Benoit Roberge spent years cultivating and working organized crime sources before becoming a mole himself for the very people he investigated – the Hells Angels – in the twilight of his law-enforcement career.
On Friday, the ex-Montreal police officer was given an eight-year prison term for selling sensitive intelligence to criminal bikers in what a judge described as a betrayal of the justice system.
Quebec court Judge Robert Marchi agreed with a joint Crown-defence recommendation that Roberge be sentenced to four years each for breach of trust and gangsterism, with the two to be served consecutively.
Marchi said he considered the maximum sentence allowed by law – 10 years – but decided the recommendation was reasonable.
The judge had harsh words for Roberge in handing down the sentence as the accused sat impassively in the prisoner’s box.
Marchi said Roberge endangered lives and may have jeopardized ongoing criminal cases. And the judge believes a lust for money was at the heart of his premeditated betrayal.
“The accused, with his actions, ruined his own life, but, worse, and more sadly, that of his family,” Marchi said. “He betrayed his family, he betrayed his friends, he betrayed the trust of his colleagues.
“He betrayed the justice system.”
The biker with whom Roberge associated, Rene Charlebois, committed suicide last year after escaping from a minimum-security jail.
The exact nature of the information Roberge provided has been kept mostly under wraps because of its sensitive nature. What is known, however, is that what he passed along allowed 15 people to avoid arrest during a cocaine-importation investigation, including the presumed ringleader.
Some of those arrested after the fact admitted they had been tipped off to a mass police sweep.
Marchi noted that Roberge’s wife, Nancy Potvin, was a prosecutor in that file and one of his close friends was an investigator assigned to the case.
Until his arrest, Potvin worked on organized crime cases. She has been on leave since Roberge’s arrest last fall but is not linked to her husband’s illegal activities.
Roberge also informed the Hells of two existing operations against them and offered Charlebois information on police techniques. As well, he sold information on three informants who were being used or were to be used in different cases.
“One can hardly imagine worse behaviour by a peace officer in whom the state had placed its trust,” Marchi said.
The cost to taxpayers for Roberge’s actions, as estimated by the Crown, could be as much as $1-million.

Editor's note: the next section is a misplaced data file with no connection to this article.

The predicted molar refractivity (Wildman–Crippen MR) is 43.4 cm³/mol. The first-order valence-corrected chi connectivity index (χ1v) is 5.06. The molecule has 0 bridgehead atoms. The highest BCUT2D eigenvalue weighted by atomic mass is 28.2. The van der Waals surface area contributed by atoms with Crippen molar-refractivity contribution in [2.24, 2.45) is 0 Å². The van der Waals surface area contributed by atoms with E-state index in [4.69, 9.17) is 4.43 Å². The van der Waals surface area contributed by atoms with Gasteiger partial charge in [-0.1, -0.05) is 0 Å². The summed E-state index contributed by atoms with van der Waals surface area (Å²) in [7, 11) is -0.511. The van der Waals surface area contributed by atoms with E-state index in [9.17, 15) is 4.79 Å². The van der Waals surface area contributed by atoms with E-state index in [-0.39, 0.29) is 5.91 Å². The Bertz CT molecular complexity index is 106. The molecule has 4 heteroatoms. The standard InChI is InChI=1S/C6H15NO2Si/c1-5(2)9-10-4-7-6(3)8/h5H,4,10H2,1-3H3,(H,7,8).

The former organized crime investigator knew what the biker gangs would do with the information. Roberge was frequently called to testify by the Crown as an expert on the Hells at their criminal trials.
With time already spent in detention, Roberge, 50, has seven years and three months left.
He must serve half of his sentence before being eligible for parole.
The Crown said Roberge sold information to the Hells, ultimately pocketing about $125,000 between October, 2012, and March, 2013. The money has mostly been returned to authorities and Roberge met with investigators in an attempt to mitigate the damage of his actions.
A tearful Roberge explained during his guilty plea last month that he had been threatened into co-operating with the gang and had made a mistake by not reporting it to his superiors. He said the threat came in a single phone call and that he had mere moments to make a decision.
But Marchi said in his ruling he didn’t put a lot of stock in Roberge’s explanation, questioning how a seasoned organized crime investigator could so easily turn as well as continue to sell information over several months.
“He will live the rest of his life with the shame that accompanies such a mess,” Marchi said. “An unspeakable mess for which he alone is responsible.”
The case centred around recordings of conversations between Charlebois and Roberge that surfaced after the biker’s suicide last Sept. 26. He had been on the lam for 12 days from a minimum-security prison and took his own life as police moved in to capture him.
A third party, whose identity is protected by a publication ban, made police aware of the tapes and gave them certain information about the nine recordings.
Roberge was arrested in an elaborate sting operation by police as he tried to retrieve the recordings.
Roberge officially retired from the Montreal police last August after a 28-year career that, until his crime, featured a good reputation and clean record. He worked for the province’s tax agency but was fired after his arrest.
Crown prosecutor Maxime Chevalier said he was satisfied with the sentence, which he added sent a strong message to peace officers that this type of behaviour will not be tolerated.
For his part, defence lawyer Richard Perras called the sentence severe but fair.
“It’s a sad ending to a file, but a reasonable one,” Perras said.Report Typo/Error